The two interrelated 2450-year-old sculptures directly over the sacred east entrance to the temple of Zeus at Olympia (restored by computer by Holmes Bryant) summarize the boast of Zeus-religion. They explain simply and graphically how Nimrod/Herakles, with the help of Naamah/Athena, overcame the Yahweh-believing sons of Noah, and restored the way of Cain after the Flood.
The one to the left depicts Nimrod/Herakles killing the triple-bodied warrior, Geryon. There were no triple-bodied warriors in ancient days, any more than there are triple-bodied warriors today. And yet we see Nimrod/Herakles, having beaten two of Geryon’s bodies to death, about to mercilessly club the third.
What could a triple-bodied man signify? Noah had three sons, Shem, Ham, and Japheth. Nimrod’s rebellion reached its height during the time of their rule. By killing the triple-bodied Geryon, Nimrod/Herakles is figuratively overcoming the spiritual authority of Noah’s three sons. After their deaths, Nimrod/Herakles ruled unchallenged.
The adjacent sculpture tells us whose authority replaced that of Noah’s sons. Athena’s support, combined with great efforts of his own, has enabled Herakles to push away the heavens, and with them, the God of the heavens. Herakles has thus gained access to the golden apples from the serpent’s tree in the Garden of the Hesperides. His great-grandfather, Lamech/Atlas, the last king of the Cainite world before the Flood, offers him the apples, the forbidden fruit once offered by the ancient serpent to the first couple, Adam/Zeus and Eve/Hera in paradise.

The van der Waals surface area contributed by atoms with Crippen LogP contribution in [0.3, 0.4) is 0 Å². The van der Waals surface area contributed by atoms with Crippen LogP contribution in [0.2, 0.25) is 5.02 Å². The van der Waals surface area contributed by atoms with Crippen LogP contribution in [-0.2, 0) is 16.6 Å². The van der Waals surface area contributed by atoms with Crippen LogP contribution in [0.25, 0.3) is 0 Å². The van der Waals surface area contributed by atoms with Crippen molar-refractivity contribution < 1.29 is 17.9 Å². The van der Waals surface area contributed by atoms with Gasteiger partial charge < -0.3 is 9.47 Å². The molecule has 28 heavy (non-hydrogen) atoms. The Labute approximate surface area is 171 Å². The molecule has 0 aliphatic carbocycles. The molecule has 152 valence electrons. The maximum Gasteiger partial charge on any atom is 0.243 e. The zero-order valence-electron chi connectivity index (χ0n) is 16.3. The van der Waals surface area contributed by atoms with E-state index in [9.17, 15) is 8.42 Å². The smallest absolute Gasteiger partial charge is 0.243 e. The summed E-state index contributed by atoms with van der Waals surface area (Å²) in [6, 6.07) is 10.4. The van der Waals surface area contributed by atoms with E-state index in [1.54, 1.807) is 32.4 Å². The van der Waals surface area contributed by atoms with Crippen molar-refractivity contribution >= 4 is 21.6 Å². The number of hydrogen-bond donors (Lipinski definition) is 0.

Thus, these two sculptures commemorate the successful rebellion of Nimrod/Herakles inspired by Naamah/Athena, celebrate an end to the interference of Noah’s “oppressive” God with post-Flood humanity, restore the ruling family of the line of Cain, and chronicle mankind’s return to the way of Cain and the “enlightenment” of the Genesis serpent. See also Return to the Garden